WANTED: Answers to FDA's Questions Regarding Pharma's Use of Social Media
SPECIAL REPORT: FDA Regulation of Social Media

Find links to more preliminary results here.

Thursday, October 08, 2009

Is FDA's Sponsored Search Advertising Policy Increasing Consumer Risk?

A new Competitive Enterprise Institute (CEI) analysis cautions that FDA’s current policy restricting use of Internet sponsored links could have the unintended effect of making regulated information less available to consumers and making less reliable and unsubstantiated information more available.

CEI's report, entitled "DDMAC's Internet Stance Could Increase Consumer Risk," contends that "FDA's position on sponsored links could have the unintended effect of making regulated information less available to consumers while making less reliable and unsubstantiated information more available...If sponsored links for highly regulated drugs and devices become more rare," says CEI, "then an information seeker will be relegated to wading through a list of Web sites that contain all manner of information of dubious validity."

Indeed, sponsored links for regulated drugs HAS become more rare (see "FDA Letters Caused a Prompt, Precipitous, & Prolonged Drop in Pharma Paid Search Engine Advertising").

But CEI's claim that the void has been filled by ads of "dubious validity" is unsubstantiated by any PROOF whatsoever. In fact, it is an example of "Carefully Wrought Bullshit" (see "Is Pharmaceutical Marketing BS?") that displays a complete disregard for facts.

I did a little experiment to test CEI's hypothesis. I searched Google for "enlarged prostate medication." Below is the screen shot of the results. I checked out each of the results -- both the paid links and the natural search results and labeled them in the following image (click for an enlarged view).



Four of 13 paid ads (31%) were for FDA regulated products. In fact, 100% of the paid ads at the top of the page are for such products. There are 4 ads of a "dubious" nature and 1 for a physician hawking his services (not sure if that is dubious or not. CEI says that physicians are "learned intermediaries" that protect consumers from any harm DTC advertising might cause.)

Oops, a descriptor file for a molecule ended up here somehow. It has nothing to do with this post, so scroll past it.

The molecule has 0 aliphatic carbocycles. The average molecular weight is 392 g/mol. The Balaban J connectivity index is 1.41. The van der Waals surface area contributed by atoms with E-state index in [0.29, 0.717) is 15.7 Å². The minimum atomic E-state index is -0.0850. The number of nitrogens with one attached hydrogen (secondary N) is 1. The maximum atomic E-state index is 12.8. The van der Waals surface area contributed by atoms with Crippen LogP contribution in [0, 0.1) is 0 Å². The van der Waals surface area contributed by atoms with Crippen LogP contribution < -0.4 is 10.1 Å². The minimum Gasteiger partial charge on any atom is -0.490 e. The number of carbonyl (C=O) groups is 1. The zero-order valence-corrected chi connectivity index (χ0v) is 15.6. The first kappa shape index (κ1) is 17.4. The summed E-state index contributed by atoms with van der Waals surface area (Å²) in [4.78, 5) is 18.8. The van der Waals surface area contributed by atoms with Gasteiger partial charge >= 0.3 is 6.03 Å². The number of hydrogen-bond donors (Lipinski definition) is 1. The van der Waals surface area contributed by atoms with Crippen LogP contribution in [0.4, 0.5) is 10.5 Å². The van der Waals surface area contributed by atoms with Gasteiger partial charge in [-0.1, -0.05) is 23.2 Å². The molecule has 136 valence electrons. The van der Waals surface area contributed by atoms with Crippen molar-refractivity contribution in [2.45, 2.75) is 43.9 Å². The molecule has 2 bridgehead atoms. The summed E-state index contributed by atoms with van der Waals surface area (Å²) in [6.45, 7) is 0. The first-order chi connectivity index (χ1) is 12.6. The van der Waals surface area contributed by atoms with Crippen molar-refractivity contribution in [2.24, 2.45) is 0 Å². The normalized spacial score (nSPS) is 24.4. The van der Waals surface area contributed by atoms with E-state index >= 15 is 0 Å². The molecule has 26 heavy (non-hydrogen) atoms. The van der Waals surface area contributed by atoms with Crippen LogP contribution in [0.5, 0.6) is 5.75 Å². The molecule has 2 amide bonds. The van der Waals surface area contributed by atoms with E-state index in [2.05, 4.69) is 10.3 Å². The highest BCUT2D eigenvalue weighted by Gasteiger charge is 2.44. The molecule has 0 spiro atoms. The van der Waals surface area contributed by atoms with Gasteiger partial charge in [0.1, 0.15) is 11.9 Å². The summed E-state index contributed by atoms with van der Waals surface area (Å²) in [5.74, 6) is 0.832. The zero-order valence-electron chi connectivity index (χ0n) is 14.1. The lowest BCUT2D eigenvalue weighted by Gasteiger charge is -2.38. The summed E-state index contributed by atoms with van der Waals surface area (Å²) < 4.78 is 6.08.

All the natural search results refer to trusted health websites that carry seals of approval or for a major newspaper (NY Times).

I have done similar searches before and have gotten the same results. The vast majority of paid and unpaid search results (72% in this case) will lead consumers to trusted and/or FDA-regulated health information.

CEI should not try and scare people by implying that FDA's policies are harming public health!

P.S. Some of my colleagues are offering proof that when major Rx brands stopped advertising on Google, competitors -- including those of a dubious nature -- took up the slack as far as paid links are concerned. They use tools such as SpyFu, which is an "online competitive intelligence application that allows you to browse competitors' PPC [pay per click; eg, Google Adwords] keywords, daily budget, bid prices, clicks/day, and other interesting PPC facts & figures" (see here). Using this tool you notice that when Rx ads are AWOL, you get competitor ads. That's to be expected -- this is a capitalistic, competitive society folks! When it comes to commercialism -- dubious or not -- it is always BUYER BEWARE online and OFF! Also, don't forget that you still have natural, unpaid search results, which 75% of the time will lead consumers to reputable sources of health information online.